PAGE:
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Smithfield sale to China casts a new light on your kid’s ham sandwich

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Marshall contends that the idea of selling this major food producer to China “has not been received well by my constituents, nor in my own family,” he wrote. “While Shuanghui may purchase your physical plant and property, Smithfield’s former reputation built up from 1936 will not transfer with the sale. Inevitably, the Smithfield ‘brand’ will suffer, and regrettably, so will many Virginians.” 

The delegate is the first Virginia politician to publicly skewer the proposed merger and he points to the discovery of a banned additive, clenbuterol, in pigs raised at a Shuanghui subsidiary.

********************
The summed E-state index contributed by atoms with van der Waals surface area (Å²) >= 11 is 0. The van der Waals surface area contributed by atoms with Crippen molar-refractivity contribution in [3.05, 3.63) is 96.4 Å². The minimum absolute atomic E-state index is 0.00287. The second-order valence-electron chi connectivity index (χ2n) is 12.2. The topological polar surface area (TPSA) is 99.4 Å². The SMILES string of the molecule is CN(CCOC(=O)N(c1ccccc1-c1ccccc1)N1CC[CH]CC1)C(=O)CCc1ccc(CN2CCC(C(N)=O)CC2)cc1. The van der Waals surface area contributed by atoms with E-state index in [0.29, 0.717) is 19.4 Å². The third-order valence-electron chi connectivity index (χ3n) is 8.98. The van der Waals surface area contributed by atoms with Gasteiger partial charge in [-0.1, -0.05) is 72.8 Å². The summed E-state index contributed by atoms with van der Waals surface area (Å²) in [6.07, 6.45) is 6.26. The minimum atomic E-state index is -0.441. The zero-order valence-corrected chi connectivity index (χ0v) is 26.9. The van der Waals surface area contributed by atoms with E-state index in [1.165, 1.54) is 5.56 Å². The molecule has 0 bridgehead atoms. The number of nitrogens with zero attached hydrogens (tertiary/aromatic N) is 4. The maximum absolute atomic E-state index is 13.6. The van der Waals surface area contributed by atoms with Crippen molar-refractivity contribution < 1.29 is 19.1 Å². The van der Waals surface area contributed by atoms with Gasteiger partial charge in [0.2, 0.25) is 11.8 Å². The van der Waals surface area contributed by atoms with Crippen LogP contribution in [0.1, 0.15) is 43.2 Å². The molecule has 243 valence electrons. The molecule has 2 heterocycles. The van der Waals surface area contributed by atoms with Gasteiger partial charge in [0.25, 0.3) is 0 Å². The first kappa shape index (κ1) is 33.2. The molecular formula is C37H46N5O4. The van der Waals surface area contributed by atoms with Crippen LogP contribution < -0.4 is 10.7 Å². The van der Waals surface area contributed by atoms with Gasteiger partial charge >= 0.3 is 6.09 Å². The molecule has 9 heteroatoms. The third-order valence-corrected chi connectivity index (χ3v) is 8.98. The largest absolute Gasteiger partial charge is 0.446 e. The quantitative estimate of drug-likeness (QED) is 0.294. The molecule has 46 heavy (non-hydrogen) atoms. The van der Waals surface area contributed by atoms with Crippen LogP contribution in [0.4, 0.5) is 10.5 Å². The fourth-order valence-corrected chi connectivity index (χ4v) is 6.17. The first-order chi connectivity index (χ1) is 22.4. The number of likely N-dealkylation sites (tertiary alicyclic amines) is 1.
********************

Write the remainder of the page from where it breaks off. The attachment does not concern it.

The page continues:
“China’s widespread food safety problems are known to American consumers and will engulf Smithfield Foods products regardless of the names under which they are sold,” Marshall also wrote, according to The Pilot. 

In 2011, an NBC news article  said more than 2,000 athletes from at least 181 countries competing in the 14th FINA World Aquatics Championships, hosted that year by China, refused to eat the country’s beef or pork in order not to run afoul of the anti-doping rules. Good on them, because a World Anti-Doping Agency report from that time, cited in the NBC article, discovered 22 of 28 travelers returning from China tested positive for clenbuterol. 

The NBC reporter's conclusion: “The hard evidence from the World Anti-Doping Agency’s report is a damning indictment of Chinese food standards at a time when the government has been dealing with a rash of food safety issues all over the country.”

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